Increasing your knowledge of stroke could help you to save a life. Each year more than 700,000 people in the United States have strokes. Stroke is the third leading cause of death in the country and causes more serious long-term disabilities than any other disease. Nearly three-quarters of all strokes occur in people over the age of 65, and the risk of having a stroke more than doubles each decade after the age of 55.
For African Americans, stroke is more common and more deadly - even in young and middle-aged adults - than for any ethnic or other racial group in the United States.
Learning about stroke can help you act in time to save a co-worker, friend, or relative. And making changes in your lifestyle can help you prevent stroke.
New treatments are available that greatly reduce the damage caused by a stroke. But you need to arrive at the hospital quickly to prevent disability. Knowing stroke symptoms, calling 911 immediately, and getting to a hospital are critical.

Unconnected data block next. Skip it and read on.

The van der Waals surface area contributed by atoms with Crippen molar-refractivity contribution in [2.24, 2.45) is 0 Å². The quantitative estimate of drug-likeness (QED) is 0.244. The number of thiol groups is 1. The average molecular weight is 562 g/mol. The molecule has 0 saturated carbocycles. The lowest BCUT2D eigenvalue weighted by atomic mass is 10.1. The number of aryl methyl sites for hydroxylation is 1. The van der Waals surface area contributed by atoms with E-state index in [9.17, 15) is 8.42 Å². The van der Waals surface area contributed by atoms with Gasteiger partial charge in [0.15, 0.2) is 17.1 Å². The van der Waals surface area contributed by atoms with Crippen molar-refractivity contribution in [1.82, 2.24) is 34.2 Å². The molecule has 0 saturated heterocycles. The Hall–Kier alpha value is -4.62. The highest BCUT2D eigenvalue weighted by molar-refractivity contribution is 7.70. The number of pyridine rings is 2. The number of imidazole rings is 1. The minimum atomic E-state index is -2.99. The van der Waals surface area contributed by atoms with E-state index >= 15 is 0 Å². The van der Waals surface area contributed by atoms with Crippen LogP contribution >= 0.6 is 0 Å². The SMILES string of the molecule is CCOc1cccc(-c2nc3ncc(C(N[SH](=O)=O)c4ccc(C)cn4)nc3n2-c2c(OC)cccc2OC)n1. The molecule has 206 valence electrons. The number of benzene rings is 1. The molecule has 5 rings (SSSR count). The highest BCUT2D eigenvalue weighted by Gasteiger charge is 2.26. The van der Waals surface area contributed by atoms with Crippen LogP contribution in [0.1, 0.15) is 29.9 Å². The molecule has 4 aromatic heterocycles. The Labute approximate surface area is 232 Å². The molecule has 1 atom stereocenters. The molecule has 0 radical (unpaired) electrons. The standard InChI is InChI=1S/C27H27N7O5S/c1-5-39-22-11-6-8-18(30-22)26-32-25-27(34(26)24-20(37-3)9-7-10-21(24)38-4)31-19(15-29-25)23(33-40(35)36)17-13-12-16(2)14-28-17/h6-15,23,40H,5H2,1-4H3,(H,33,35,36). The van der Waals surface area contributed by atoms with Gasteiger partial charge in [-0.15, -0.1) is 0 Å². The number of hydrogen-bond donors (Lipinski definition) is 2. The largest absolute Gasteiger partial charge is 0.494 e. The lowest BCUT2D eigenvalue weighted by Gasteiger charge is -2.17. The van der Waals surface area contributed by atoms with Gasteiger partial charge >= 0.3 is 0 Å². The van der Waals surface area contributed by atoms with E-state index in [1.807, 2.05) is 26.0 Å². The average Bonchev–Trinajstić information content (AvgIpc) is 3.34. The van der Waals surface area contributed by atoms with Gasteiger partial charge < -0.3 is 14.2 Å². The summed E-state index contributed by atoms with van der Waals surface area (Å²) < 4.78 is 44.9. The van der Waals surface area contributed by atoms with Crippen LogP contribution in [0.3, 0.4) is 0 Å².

Information adapted from the National Institute of Neurological Disorders and Stroke. This material is for information purposes. Advice on the treatment or care of an individual patient should be obtained through consultation with a physician who has examined a patient or is familiar with a patient's medical history.